Daytona FInishing II

Daytona Finishing II


I’ve spent the last couple of days putting this Daytona back together after a bare metal paint job and have had the opportunity to take a close look at her details. Presented to the world in 1968, Ferrari heard mixed feelings about the 365GTB/4 from the critics. Lamborghini created the Miura, and the press wanted to see a mid-engined car from Ferrari. By the time the car made it to the assembly line a couple years later, the Daytona proved to be a fantastically fast and well handling grand touring car ready to compete with any exotic manufacturer.

The Pininfarina designed body influenced many cars since it was created. Corvettes, Datsun 240Zs, and Mazda RX-7s have lines that mimic this car. The Daytona, along with the Dino, also marked the shift in design from the Italian coach builder. The rounded lines of the 275GTB, and GTCs were replaced with more angles and creases in the cars of the 70s.

Personally, I’ve always felt the Daytona was the Italian version of the Corvette. It’s full of muscle and shows up anywhere swinging a big stick. My first drive in a Daytona left me shaking. It’s such a fast car, but a handful to drive at low speeds. The hood feels like it goes on forever, and the front corners drop off out out sight making it tricky to place in traffic. On the open road, however, this car comes alive, but I always chicken out well before the car runs out of power.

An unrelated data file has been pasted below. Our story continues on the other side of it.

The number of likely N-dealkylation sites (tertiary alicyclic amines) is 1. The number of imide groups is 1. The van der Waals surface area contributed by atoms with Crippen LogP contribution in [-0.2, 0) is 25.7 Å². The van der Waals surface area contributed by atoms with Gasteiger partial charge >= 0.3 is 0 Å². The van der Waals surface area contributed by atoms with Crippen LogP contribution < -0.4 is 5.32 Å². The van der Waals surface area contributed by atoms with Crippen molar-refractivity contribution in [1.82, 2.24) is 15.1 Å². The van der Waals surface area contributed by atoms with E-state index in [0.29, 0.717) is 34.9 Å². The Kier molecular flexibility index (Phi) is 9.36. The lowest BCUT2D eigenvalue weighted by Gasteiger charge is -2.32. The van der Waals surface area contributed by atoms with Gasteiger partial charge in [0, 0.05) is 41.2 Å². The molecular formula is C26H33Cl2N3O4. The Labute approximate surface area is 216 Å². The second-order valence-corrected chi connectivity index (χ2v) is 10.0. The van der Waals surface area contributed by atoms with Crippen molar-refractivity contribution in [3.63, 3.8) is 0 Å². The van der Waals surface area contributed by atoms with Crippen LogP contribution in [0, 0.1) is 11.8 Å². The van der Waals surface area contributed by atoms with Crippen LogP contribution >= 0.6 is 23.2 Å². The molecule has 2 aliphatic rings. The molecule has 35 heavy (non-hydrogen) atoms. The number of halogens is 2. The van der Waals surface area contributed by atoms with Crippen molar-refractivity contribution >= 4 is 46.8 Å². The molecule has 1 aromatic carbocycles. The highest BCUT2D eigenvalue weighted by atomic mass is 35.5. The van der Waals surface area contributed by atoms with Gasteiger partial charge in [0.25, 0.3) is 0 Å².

daytona door panel

I felt much more relaxed working on a GTB4 than driving one, so I continued on the door panels. After the passenger panel was finished, I worked on the driver’s side door panel. After I screwed in all 9 mounting screws, François noticed a problem with the electric windows. The window was binding in the tracks, and the only way to fix this was to pull the panel off again. The fix was easy, but removing the panel again was a pain in the butt! Before I attached the panel again, we found a problem with the door latch. The cable that attaches to the latch mechanism was slipping and needed an adjustment. Luckily we discovered the problem before I started putting the trim screws back in!

A common problem with Daytonas are weak hood struts. These pressurized gas struts are huge, and often don’t hold enough pressure to hold the large hood open. After getting a set that worked right, I painted both struts to match. We could now set our broom handle/prop rod aside for the next failed hood strut!

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